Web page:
By law, notice of someone’s death had to be reported to the proper authorities immediately. I wish the date that probate opened was more specific, but it was likely within a month or perhaps less of when Niels died.

I’m not sure why the probate didn’t close until four years later in 1851 and the record is short – only two pages (76 and 87).

The downside is that apparently this record is not available online. Nor did I see Hjorring probate court records online at the Danish National Archives.

I’m not curious enough to pay to obtain the record, but I am quite sure now that Niels Bruun died in 1847.

The index was easy to browse, so I looked for other Bruuns and found Niels’ parents, too:

Burial dates are recorded for Thomas and wife Margrethe – he died in 1835 and she survived him by 6 years. That is why Margrethe also has a probate file.

If and when I find the probate files online, I will post the images and transcribe the information in them. I do kind of wish they were online already!


Researching Scandinavia: What Records Are Available?

Are you ready?

  1. We’ve covered patronymics and how to follow them.
  2. If you have a name and correct birth date and/or parents’ names and place, you are either already on your way to jump in or need to use a search engine to see if indexed records are already online pertaining to your ancestor.

Exactly what kinds of records can be found in Scandinavia?
Lots of absolutely fabulous ones!

Census records – Denmark and Norway have both taken censuses that stretch back into the 1600s, although not on a regular basis. However, because Danish women continue to be identified by maiden names after marriage, those censuses contain bits of information I wish every census included. Take a look:

This is my 2X great grandfather, Frits Wille Oscar Emil Jensen, who I used as an example earlier in this series. I know the image and writing aren’t the easiest to read, but look at the green arrows. The first is pointing to Frits’s wife’s name. She is enumerated as married and names Margrethe Jensen f. Bruun. f. Bruun in English means born Bruun! It’s her maiden name! Happy dance time!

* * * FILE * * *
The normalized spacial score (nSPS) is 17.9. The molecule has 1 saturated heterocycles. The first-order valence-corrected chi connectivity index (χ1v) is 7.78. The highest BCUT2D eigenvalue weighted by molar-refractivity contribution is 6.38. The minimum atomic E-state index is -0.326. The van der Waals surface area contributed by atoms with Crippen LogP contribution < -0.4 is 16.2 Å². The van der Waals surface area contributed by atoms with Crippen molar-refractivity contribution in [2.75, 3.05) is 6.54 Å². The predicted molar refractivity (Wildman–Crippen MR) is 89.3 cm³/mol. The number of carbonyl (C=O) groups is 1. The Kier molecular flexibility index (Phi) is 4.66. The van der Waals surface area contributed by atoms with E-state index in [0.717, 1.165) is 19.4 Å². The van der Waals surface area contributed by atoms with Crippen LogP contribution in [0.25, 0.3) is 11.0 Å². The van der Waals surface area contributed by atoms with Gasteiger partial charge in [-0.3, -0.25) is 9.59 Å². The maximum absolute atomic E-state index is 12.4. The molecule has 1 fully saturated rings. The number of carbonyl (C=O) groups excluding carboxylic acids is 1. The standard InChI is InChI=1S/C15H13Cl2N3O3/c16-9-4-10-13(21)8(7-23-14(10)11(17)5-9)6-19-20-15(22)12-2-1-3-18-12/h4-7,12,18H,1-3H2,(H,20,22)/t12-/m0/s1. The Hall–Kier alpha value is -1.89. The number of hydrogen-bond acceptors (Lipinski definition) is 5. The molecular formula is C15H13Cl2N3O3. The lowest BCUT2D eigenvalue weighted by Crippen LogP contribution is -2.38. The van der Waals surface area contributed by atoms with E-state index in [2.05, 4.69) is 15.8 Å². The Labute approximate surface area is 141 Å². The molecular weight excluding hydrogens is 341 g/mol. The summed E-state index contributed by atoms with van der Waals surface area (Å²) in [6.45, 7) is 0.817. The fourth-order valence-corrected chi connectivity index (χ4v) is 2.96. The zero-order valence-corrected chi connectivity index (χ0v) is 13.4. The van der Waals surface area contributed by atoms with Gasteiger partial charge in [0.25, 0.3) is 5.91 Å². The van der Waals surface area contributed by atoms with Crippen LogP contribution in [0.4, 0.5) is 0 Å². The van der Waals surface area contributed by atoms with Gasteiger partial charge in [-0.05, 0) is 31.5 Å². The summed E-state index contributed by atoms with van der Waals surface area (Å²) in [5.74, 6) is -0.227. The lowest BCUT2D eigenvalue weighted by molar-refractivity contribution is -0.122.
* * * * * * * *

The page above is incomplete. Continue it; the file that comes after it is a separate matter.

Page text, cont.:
The arrow in the last column is pointing to exact towns of birth! Frits was born in Kjobenhavn (Copenhagen), but Margrethe was born in Frederikshavn, which is on the coast hours away from Copenhagen.

Sweden did not taken censuses in the way that we think of them, every ten years. They did something even better. See the next item:

Household Examination Records – All three countries have fairly complete parish church books, which include many types of records, including Household Examination Books. Each parish minister was expected to visit each household to determine whether the inhabitants knew their catechism, had received communion within the year and otherwise keep tabs on the family.

This image isn’t the easiest to read, but when you look at them directly online, they can be enlarged and most are fairly easily read.

Four lines down is the Molin family. Each person is separately listed, with exact date of birth and the parish where they were born. When towns are listed in the 5th column, that is the town where the person went to, followed by the year in which they left, likely to find work. When yet another town and year are enter, it means the person moved to another parish yet again. the various marks on the other side of the page refer to religious education. The last column is for comments.

When names are crossed out, it also can mean that the person died within the previous year. It looks like person #3 on the list, Elne, died on 7 February 1843 as there is a cross, the letter d. followed by 7/2 and the year. Remember European dating is in day/month/year order.

Guess what! The ministers were had to update these church books every year! Each baby’s birth was noted and, as often happened, it’s quick burial. The mortality rate was high.

Parish registers, aside from Household Examination Records, also  include records of christenings, confirmations, marriage banns, marriages, and burials. They also include lists of everyone moving in and moving out of the parish!

Yes, there are record losses, but many records survive in many parishes. It can’t get much better than that!

Probate Records – Deaths had to be reported within a few days of the event. Probate officials took an inventory and the record often named all the heirs.

Tax Records – There are tax lists, sometimes called Population Registers, at least in Sweden, which listed all taxable males. The last record I found for one of my ancestors was a listing in the 1785 Population Register.

Military Records – Published military records are available. Another of my ancestors was traced using laedgsrullers, a type of army registration system, a bit like a list of the old U.S. draft numbers.

Entire books have been written about the types of Scandinavian genealogical records available to research. However, I recommend checking the FamilySearch wiki for each.

Each country page in the wiki has advice on how to get started, where records can be found and hundreds of live links. FamilySearch Wiki is, by far, the most complete guide to researching in Scandinavia.

I hope this series has motivated those of you with Danish, Norwegian or Swedish ancestry to not fear the records. Just jump in and see where the search takes you.

For those of you not lucky enough to have Scandinavian ancestors, you are missing out on some of the best genealogical records found anywhere in the world.